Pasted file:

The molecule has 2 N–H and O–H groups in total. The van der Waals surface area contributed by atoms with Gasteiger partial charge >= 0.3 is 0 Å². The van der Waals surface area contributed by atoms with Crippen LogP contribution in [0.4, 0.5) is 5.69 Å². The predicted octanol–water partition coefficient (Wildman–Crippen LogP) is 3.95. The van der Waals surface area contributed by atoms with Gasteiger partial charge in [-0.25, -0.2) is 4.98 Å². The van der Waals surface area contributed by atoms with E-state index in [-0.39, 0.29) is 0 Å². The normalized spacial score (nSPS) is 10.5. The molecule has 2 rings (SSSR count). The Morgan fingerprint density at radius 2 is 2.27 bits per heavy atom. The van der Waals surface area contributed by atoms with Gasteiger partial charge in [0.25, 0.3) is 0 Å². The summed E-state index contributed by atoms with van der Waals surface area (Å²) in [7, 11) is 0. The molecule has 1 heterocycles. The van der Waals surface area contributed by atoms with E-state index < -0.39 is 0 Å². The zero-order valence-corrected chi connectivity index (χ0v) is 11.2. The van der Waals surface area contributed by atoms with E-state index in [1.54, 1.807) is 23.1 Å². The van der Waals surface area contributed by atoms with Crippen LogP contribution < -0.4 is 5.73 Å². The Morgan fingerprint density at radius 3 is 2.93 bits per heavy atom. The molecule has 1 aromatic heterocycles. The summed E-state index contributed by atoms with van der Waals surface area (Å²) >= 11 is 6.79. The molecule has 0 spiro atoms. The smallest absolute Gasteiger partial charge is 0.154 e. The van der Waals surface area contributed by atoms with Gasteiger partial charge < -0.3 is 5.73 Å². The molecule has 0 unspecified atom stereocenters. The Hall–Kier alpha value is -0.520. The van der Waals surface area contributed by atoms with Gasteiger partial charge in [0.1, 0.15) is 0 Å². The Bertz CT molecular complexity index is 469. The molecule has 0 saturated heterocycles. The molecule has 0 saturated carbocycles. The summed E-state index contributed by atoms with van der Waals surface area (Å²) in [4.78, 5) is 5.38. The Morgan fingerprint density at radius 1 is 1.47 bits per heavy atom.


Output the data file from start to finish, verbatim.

The molecule has 2 N–H and O–H groups in total. The van der Waals surface area contributed by atoms with Gasteiger partial charge >= 0.3 is 0 Å². The van der Waals surface area contributed by atoms with Crippen LogP contribution in [0.4, 0.5) is 5.69 Å². The predicted octanol–water partition coefficient (Wildman–Crippen LogP) is 3.95. The van der Waals surface area contributed by atoms with Gasteiger partial charge in [-0.25, -0.2) is 4.98 Å². The van der Waals surface area contributed by atoms with E-state index in [-0.39, 0.29) is 0 Å². The normalized spacial score (nSPS) is 10.5. The molecule has 2 rings (SSSR count). The Morgan fingerprint density at radius 2 is 2.27 bits per heavy atom. The van der Waals surface area contributed by atoms with Gasteiger partial charge in [0.25, 0.3) is 0 Å². The summed E-state index contributed by atoms with van der Waals surface area (Å²) in [7, 11) is 0. The molecule has 1 heterocycles. The van der Waals surface area contributed by atoms with E-state index < -0.39 is 0 Å². The zero-order valence-corrected chi connectivity index (χ0v) is 11.2. The van der Waals surface area contributed by atoms with E-state index in [1.54, 1.807) is 23.1 Å². The van der Waals surface area contributed by atoms with Crippen LogP contribution < -0.4 is 5.73 Å². The Morgan fingerprint density at radius 3 is 2.93 bits per heavy atom. The molecule has 1 aromatic heterocycles. The summed E-state index contributed by atoms with van der Waals surface area (Å²) >= 11 is 6.79. The molecule has 0 spiro atoms. The smallest absolute Gasteiger partial charge is 0.154 e. The van der Waals surface area contributed by atoms with Gasteiger partial charge < -0.3 is 5.73 Å². The molecule has 0 unspecified atom stereocenters. The Hall–Kier alpha value is -0.520. The van der Waals surface area contributed by atoms with Gasteiger partial charge in [0.1, 0.15) is 0 Å². The Bertz CT molecular complexity index is 469. The molecule has 0 saturated heterocycles. The molecule has 0 saturated carbocycles. The summed E-state index contributed by atoms with van der Waals surface area (Å²) in [4.78, 5) is 5.38. The Morgan fingerprint density at radius 1 is 1.47 bits per heavy atom.